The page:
Thursday, February 24, 2005

Persons or property that happens to be human?

Joe Carter at Evangelical Outpost is posting on this column by FindLaw's Sherry Colb.

Joe readily handles the basic thesis of Colb's argument that human embryos should be viewed as human property so I'll just comment on some leftover scraps.

Some quotes from Ms. Colb that I find odd include:

"Even if you take the latter of these positions (that the unborn are persons from conception), you might still believe that abortion should be legally permissible. You could take the view that an abortion kills a person but only in the way that refusing to donate blood or a kidney to someone who needs your blood or your kidney kills a person. "

You could take the view that intentionally killing a living person is the same as not doing everything you can to save someone who is already dying? Talk about ripping off the violinist. Somehow I can't understand how people can equate the two. My action of not sending enough money to save starving children in Africa is not the same as a decision to dismember a toddler.

"But what about the fact that stem cell research saves lives? That fact is relevant only if embryos are non-persons.

If they are persons, by contrast, then the fact that experimenting upon them would save lives has no more force in this context than it does in other human experimentation contexts.

She seemingly asserts in one sentence that embryonic stem cell research has saved lives when in fact it has done no such thing. It also seems that this part of her essay is trying to show that the unborn aren't really persons because some people who think that personhood begins at conception are also in favor of in-vitro fertilization and/or embryonic stem cell research.

"The difficulty with Judge Lawrence's wrongful death ruling - under this set of assumptions - is that it fails to correspond to people's intuitions about fertilized eggs and embryos that are made up of undifferentiated cells that have divided for only a few days after fertilization. A small cluster of undifferentiated tissue may mean a great deal to the man and woman whose cells gave rise to it, but most of us do not view that tissue as a person."

That tissue? I don't even know if an early embryo made up around 100 cells actually has what an scientist would call tissue. What an odd choice of words unless the sole purpose of that word choice was to dehumanize a self-integrating human being in the early stages of development.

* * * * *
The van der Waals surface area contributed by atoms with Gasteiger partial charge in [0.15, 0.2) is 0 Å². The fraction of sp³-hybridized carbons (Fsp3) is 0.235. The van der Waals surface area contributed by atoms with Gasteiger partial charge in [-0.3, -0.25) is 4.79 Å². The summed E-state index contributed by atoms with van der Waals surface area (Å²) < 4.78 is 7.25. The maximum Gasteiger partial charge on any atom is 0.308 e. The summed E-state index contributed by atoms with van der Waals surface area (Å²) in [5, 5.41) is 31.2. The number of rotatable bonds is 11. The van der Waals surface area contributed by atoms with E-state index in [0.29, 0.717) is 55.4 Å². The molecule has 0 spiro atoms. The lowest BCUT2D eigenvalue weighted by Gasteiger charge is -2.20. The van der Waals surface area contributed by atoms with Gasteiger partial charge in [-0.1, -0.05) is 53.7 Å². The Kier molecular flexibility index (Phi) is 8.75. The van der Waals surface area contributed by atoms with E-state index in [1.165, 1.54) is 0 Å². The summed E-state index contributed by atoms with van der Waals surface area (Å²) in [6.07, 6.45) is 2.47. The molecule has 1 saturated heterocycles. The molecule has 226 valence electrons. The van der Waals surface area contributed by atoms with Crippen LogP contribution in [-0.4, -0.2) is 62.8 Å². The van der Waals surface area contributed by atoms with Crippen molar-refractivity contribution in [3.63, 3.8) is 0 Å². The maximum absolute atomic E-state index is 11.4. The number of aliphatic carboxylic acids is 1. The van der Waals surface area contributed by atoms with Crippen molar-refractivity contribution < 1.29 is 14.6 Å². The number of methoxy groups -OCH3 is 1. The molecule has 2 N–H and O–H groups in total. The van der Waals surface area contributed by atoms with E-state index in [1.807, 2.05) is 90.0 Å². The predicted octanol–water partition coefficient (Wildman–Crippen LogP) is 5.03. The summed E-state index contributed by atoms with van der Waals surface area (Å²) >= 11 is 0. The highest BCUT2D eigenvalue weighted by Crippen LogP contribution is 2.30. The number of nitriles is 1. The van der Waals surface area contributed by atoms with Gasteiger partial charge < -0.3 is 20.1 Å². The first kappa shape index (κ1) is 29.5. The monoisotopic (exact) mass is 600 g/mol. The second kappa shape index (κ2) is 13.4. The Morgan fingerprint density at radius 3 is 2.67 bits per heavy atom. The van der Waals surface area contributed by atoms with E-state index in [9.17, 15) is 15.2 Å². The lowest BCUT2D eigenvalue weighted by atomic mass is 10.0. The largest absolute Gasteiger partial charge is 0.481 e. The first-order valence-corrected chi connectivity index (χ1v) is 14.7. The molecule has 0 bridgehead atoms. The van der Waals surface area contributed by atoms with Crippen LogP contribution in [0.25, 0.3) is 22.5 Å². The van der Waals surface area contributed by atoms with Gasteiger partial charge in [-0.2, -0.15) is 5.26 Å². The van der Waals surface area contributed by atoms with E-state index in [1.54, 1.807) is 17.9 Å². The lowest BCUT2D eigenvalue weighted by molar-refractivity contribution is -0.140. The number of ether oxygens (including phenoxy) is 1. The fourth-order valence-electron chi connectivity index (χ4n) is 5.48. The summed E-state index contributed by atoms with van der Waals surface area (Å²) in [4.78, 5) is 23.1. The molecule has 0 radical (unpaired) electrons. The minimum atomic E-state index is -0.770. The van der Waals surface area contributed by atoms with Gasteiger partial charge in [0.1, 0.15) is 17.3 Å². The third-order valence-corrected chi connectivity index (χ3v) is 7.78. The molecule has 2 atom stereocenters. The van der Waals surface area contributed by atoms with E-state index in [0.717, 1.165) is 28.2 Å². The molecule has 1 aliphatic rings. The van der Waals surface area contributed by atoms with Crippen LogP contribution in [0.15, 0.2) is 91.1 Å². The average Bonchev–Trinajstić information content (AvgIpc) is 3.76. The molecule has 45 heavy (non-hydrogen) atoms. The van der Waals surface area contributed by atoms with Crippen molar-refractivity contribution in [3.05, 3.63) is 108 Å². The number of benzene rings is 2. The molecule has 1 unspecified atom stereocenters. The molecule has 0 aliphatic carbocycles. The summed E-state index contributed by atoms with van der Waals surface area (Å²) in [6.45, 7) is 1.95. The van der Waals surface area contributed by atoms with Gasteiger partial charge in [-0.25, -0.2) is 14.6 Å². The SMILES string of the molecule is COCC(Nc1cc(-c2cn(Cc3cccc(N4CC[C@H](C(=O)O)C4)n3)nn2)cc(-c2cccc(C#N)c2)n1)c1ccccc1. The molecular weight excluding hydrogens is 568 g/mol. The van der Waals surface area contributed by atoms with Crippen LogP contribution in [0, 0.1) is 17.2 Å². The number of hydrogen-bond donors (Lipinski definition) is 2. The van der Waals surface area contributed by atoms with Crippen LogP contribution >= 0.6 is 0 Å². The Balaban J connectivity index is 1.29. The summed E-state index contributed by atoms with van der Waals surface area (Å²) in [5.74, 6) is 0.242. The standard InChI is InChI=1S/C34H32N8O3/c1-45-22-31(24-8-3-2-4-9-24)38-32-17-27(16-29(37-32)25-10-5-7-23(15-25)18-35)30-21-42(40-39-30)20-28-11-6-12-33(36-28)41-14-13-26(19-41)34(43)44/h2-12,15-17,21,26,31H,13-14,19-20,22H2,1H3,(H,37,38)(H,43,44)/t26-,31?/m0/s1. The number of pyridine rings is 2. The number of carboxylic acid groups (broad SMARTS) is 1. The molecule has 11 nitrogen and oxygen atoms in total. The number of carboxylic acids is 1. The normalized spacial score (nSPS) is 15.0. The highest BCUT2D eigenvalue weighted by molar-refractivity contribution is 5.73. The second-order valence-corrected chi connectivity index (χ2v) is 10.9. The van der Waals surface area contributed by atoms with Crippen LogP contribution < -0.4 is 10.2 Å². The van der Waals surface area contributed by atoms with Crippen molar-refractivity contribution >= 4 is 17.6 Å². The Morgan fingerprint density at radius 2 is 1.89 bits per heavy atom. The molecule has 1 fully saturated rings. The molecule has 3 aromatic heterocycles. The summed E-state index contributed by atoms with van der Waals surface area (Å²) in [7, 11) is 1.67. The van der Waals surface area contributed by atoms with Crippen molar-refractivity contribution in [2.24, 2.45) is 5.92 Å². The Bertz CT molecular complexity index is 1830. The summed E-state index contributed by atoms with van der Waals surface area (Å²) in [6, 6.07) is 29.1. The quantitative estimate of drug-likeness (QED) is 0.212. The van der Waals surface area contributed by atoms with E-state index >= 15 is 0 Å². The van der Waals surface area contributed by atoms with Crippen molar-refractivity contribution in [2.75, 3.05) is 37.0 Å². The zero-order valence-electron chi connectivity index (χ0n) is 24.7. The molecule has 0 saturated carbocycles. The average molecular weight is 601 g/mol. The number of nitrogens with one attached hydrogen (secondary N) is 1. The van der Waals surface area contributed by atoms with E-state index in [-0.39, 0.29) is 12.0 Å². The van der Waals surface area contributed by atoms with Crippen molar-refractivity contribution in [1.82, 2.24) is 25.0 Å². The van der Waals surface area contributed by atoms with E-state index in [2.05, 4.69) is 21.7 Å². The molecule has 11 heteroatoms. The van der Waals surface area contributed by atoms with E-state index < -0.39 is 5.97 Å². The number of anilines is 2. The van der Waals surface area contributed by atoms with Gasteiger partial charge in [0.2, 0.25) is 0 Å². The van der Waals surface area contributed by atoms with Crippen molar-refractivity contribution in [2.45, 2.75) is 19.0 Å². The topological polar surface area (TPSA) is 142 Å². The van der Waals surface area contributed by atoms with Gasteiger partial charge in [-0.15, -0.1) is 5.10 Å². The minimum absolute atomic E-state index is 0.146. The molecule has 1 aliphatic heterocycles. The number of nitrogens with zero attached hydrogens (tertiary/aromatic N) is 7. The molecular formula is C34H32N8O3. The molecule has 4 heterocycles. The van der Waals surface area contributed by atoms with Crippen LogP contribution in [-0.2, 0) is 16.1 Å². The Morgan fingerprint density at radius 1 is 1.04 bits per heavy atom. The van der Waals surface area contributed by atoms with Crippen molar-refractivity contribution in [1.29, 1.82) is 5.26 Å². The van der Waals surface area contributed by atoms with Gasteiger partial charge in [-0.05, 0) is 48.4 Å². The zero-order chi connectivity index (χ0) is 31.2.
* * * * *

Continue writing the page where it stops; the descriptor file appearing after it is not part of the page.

Also, notice the survey method of reasoning. To Colb it seems that how "most" people feel about the unborn determines what they are. If most of us view embryos as non-persons well then they are, of course, non-persons. That same kind of reasoning would have worked for the slaveowner.

"When a child (or even a developing fetus after a certain point) dies, a person with characteristics such as sentience has lost something that he or she previously had. That loss stands in addition to that of the family members who mourn for the child.

In contrast, when an embryo is discarded by mistake, the only ones who lose are other people -- just as only other people lose when a couple decides not to have intercourse (and thus not to produce a child who could have been a wonderful person)."

To Kolb you can't lose your life and your life doesn't matter unless you have sentience and killing a human embryo is the moral equivalent of not having sex. She fails to recognize that the embryo is already produced. Sentience doesn't make something come into existence. The human embryo already exists. The human embryo isn't a "could have been," the human embryo is an "is." She is already a whole self-integrating human being who is currently not fully developed while sperm and egg are merely parts of other people.

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